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The scraping technique is a popular chiropractic treatment that uses instruments to break down muscle adhesions and scar tissue and to massage trigger points with the goal of increasing range of motion. The Graston Technique and ConnecTX Therapy are forms of scraping that use different tools or instruments to reach muscles at different angles.
The term scraping technique actually sounds scary. Can you start by describing what it is and what a typical treatment session is like for a patient?
Dr. Nick Angione: All right. As scary as scraping sounds, it’s really pretty awesome. A lot of people love it. They really ask for it all the time. Another way for mentioning scraping or referring to scraping is, when we code it or use it in our practice, it’s called instrument assisted soft tissue work, or manual tissue work. Essentially that’s just saying that we are using a device other than our hands or coupled with our hands to kind of work through the muscles and massage them a little bit.
In acupuncture or the Oriental medicine world it is referred to as gua sha. That’s a technique that has been around forever, for a very long time, not forever.
Scraping or instrument assisted soft tissue is just something that is used in couple with adjustments and sometimes used to just release adhesions in the muscles, make sure that the trigger points are broken down and pretty much just helps promote the health and function of a muscle.
What are the benefits of scraping? What are the most common conditions it’s used for?
Dr. Nick Angione: The benefit of scraping is to really align the fibers of the muscle. A lot of times we can see great use of instrument assisted soft tissue with post-surgery patients. A lot of times it’s used for a torn muscle, minor tears of muscles or even sprains. A lot of times when we use it over a ligament for a sprain or something like that, we’re going to wait until the sprain has healed a decent amount. Then we can go in there and kind of scrape over the ligament.
Ligaments don’t have as much blood flow as muscles. The ligaments need a little bit of stress. We are causing a little bit of stress to that ligament to then activate an inflammatory response, essentially trying to get blood to that area. Then replenish that ligament with good nutrients, new nutrients and flush the old stuff out.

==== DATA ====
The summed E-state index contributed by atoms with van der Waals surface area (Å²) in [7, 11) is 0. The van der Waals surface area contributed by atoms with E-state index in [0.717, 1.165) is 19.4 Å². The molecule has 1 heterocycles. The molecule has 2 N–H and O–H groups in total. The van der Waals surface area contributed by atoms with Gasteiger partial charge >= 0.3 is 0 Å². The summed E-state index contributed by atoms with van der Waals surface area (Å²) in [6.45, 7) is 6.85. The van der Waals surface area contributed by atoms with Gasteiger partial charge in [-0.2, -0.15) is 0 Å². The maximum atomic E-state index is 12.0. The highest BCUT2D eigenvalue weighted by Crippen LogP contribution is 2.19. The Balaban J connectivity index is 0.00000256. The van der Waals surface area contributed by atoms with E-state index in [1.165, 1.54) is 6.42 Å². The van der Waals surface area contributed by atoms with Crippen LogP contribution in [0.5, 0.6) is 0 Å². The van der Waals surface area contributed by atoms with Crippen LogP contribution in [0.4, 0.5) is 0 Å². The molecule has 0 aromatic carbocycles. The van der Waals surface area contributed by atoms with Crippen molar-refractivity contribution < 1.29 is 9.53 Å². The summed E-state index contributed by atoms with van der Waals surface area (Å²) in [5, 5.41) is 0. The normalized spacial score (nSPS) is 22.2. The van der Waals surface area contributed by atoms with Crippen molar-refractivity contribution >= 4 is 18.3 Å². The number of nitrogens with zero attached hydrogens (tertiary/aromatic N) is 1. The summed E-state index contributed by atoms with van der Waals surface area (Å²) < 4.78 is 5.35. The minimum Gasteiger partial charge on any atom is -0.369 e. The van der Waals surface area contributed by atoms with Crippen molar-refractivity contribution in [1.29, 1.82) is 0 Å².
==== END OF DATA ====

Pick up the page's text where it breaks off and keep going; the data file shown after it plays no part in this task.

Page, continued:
When we’re using it on muscle tears or post-surgery this is when we’re trying to break down scar tissue. We’re trying to realign the fibers of the muscles. When we’ve realigned the fibers of the muscles or realigned that scar tissue that has formed, we’re helping that muscle work better and work smoother.
Muscles are made out of sliding filaments. It’s kind of hard to really get into the details there. Essentially those sliding filaments or things that slide past each other in the muscle get intertwined and tangled. When we go over them with instruments, it kind of straightens it out and it allows that muscle to slide freely back and forth. Those are the techniques that we like to use.
Are Graston and ConnecTX therapy other terms for scraping? Can you explain the differences between the two?
Dr. Nick Angione: Yeah. Graston is probably the most popular technique out there, named at least. ConnecTX therapy is something that was developed at my alma mater chiropractic college, New York Chiropractic College. It was developed by a student and some of the teachers there.
They are essentially the same. The differences between the two are that Graston has a lot of different shaped tools which are great for getting into different areas. They have very curved tools. They have big flat ones. It’s just a bunch of different shapes to help get into areas like the back of the ankle or the front of the knee. It, honestly, is something that is beneficial and awesome to the provider. As the treating provider, it makes my life easier to go over certain areas.
With ConnecTX therapy, it’s one tool as opposed to multiple in Graston. It’s one tool that you can use all sides. With the Graston tools you can usually only use one side, one way. It does limit you a little bit but it does give you better angles.
With the ConnecTX tool, it is one tool that you can use all four sides of it. You can really use it anywhere. With ConnecTX, the treatment protocol, they like you to do rehab exercises right after. They want you to warm up before.
The main thing about ConnecTX therapy is that, not only are we trying to smooth out the muscles but their treatment protocol calls for rehab exercises right afterward. After you realign those fibers, they are now telling you to do some exercises using that muscle to help reeducate that muscle and help it learn how to move again and function properly.
This is honestly pretty important in terms of rehab and prolonging pain-free motion. You really need to kind of reeducate that muscle. Once you realign those fibers, it’s extremely beneficial to have that muscle work and function again in its new form.
Could scraping be part of an ongoing wellness routine or is it just used to relieve a condition?
Dr. Nick Angione: A little bit of both. Scraping is usually just used to relieve muscle knots, adhesions, trigger points, all those good words that people use all the time. It can just be used for general lack of range of motion and things like that.
A lot to times people won’t realize that they’re lacking full shoulder mobility. When we go in there with that tool, we’re able to release some things that they probably didn’t even know that were tight. More or less it can be good for certain problems and it can be good for an everyday person.
What I’m trying to say, I guess, is that most of the time if you are an everyday person that has no pain, you probably have something that’s restricted or something that’s tight due to just every day tendencies or activities that you do over and over again.
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